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What Every Parent Dreads

June 5, 2011 | by Rabbi Ephraim Shore

It was 10 pm when we got the call: "Your son was in a car accident. The situation is very serious. Come to the hospital immediately."

At around 10 pm we got the phone call that every parent dreads. I knew it was bad when I saw my wife's knees buckle and her hand grasped the wall for support. She handed me the phone.

"We think your son may have been involved in a traffic accident. We can't release any details until you identify him as your son. You should both come to the hospital immediately where a social worker will meet you. The situation is very serious."

As we made that incredibly long journey to the hospital, my wife and I held hands and cried. I warned her to prepare for the worse. I was quite convinced that our 21 year old son, Yaakov, was dead.

I can't imagine any other scenario where hearing that my child is undergoing emergency brain surgery would be a relief, but in this case it was. We were devastated, but there was hope.

For two more hours they refused to tell us anything until our son emerged from the first of his two skull surgeries of that endless night. They finally told us that Yaakov had been hit by a car on a major road while roller blading. He sustained a severe head injury as well as broken bones. They were working to relieve the pressure from bleeding and swelling in his brain.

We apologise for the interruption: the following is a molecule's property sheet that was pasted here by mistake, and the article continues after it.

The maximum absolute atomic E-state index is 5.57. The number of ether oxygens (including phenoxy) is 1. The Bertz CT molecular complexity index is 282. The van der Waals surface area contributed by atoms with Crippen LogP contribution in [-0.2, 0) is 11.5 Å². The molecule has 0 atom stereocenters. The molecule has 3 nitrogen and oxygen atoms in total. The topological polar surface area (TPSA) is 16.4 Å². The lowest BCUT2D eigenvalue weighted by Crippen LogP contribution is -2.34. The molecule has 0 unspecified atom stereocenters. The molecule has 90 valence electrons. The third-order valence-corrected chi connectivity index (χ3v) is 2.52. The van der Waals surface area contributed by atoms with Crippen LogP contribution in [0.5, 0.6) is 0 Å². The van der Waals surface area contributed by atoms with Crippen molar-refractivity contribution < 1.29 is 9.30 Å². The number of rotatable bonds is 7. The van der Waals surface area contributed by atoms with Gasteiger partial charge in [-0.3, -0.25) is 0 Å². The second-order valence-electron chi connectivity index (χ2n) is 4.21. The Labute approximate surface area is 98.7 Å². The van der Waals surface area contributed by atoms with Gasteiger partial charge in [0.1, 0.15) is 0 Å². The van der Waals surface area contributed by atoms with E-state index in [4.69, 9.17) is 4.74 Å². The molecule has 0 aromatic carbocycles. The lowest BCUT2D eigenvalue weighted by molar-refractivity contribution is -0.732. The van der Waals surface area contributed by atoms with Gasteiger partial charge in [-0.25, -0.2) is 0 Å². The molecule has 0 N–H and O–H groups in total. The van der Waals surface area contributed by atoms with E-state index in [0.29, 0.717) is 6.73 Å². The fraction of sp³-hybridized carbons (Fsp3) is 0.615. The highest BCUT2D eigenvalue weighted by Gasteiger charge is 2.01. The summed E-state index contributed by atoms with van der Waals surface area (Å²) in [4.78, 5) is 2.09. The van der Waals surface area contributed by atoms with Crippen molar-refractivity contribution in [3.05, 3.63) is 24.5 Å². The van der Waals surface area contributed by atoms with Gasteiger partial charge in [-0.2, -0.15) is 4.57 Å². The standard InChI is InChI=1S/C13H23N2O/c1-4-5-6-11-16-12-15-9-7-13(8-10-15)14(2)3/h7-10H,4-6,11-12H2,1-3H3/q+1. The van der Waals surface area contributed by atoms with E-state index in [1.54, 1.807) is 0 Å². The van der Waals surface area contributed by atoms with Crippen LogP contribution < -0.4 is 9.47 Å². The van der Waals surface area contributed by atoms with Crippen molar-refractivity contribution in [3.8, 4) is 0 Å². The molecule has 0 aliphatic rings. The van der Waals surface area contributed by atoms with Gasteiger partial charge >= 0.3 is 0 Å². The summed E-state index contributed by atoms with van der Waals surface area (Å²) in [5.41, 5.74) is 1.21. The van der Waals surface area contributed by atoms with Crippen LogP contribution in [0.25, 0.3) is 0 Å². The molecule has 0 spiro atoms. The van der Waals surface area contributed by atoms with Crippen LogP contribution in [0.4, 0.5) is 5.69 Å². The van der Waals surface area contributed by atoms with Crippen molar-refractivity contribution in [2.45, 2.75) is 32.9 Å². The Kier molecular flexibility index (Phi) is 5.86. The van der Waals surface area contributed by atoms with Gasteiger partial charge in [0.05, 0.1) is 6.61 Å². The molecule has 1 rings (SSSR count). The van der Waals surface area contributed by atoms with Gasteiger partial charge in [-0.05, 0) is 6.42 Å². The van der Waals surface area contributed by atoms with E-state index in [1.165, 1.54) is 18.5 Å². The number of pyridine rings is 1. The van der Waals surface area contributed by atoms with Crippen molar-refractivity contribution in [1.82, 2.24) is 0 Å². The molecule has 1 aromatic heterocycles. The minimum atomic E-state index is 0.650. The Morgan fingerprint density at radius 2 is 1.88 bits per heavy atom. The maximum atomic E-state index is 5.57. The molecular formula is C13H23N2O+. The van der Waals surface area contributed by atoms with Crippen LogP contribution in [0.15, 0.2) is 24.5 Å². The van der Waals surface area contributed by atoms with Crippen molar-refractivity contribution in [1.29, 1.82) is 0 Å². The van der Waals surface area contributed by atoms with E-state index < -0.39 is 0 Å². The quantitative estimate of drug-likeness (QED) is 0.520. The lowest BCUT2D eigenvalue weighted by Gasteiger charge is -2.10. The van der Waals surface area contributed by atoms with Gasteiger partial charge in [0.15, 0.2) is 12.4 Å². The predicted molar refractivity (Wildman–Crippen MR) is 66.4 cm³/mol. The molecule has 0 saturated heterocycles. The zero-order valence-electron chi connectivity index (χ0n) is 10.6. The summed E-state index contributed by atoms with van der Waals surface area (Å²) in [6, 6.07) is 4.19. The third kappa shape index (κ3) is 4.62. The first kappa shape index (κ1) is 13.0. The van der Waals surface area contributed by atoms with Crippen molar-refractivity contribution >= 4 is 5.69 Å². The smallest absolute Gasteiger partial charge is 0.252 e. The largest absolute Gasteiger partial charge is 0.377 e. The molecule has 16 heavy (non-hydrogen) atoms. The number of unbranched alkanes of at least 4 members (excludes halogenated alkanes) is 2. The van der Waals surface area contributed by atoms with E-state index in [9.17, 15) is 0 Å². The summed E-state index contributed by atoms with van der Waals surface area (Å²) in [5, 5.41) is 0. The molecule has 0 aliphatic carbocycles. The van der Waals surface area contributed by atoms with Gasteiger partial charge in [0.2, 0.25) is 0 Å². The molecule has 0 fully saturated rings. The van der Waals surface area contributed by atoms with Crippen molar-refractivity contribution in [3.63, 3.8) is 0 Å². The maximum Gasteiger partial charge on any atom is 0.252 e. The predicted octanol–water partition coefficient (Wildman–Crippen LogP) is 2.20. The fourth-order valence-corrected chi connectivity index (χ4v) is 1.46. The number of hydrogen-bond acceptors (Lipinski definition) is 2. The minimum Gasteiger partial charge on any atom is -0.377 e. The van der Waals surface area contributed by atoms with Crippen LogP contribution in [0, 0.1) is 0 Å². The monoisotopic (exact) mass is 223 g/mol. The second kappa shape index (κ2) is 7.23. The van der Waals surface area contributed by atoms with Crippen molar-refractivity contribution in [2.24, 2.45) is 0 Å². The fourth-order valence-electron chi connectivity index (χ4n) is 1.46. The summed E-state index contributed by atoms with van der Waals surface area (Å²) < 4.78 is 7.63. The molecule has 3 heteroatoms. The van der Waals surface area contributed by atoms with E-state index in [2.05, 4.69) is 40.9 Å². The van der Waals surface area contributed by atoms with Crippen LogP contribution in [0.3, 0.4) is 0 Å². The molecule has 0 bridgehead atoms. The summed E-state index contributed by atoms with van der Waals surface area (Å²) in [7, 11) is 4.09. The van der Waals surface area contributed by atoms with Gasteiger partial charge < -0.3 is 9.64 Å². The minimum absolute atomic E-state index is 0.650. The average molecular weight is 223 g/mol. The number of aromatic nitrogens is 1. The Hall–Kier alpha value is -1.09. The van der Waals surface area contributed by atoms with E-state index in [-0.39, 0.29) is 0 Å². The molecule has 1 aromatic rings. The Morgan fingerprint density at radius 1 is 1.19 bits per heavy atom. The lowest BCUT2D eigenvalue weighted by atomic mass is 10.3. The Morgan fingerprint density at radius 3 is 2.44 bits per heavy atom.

Yaakov was just completing his army service. He had served as a combat soldier in the Nachal Charedi, an Orthodox unit in the IDF. When home, he loves going on long bike and roller blade rides around Jerusalem, discovering every nook and cranny of the beautiful city. He is a master roller blader and an avid athlete.

Related Article: Raising Yehuda

We asked the usual questions: "How bad is it? Will he live? If he lives, will there be permanent damage? Will he ever walk or talk again? Will he have the same personality?"

The answer to all these questions was the same: We don't know. And we won't know for a long time.

We felt like the car had ploughed into us.

The one thing they did know was that the first three days were critical for his survival. In those first 72 hours the brain continues to swell in reaction to the trauma, putting additional pressure on the brain which can lead to irreversible injury.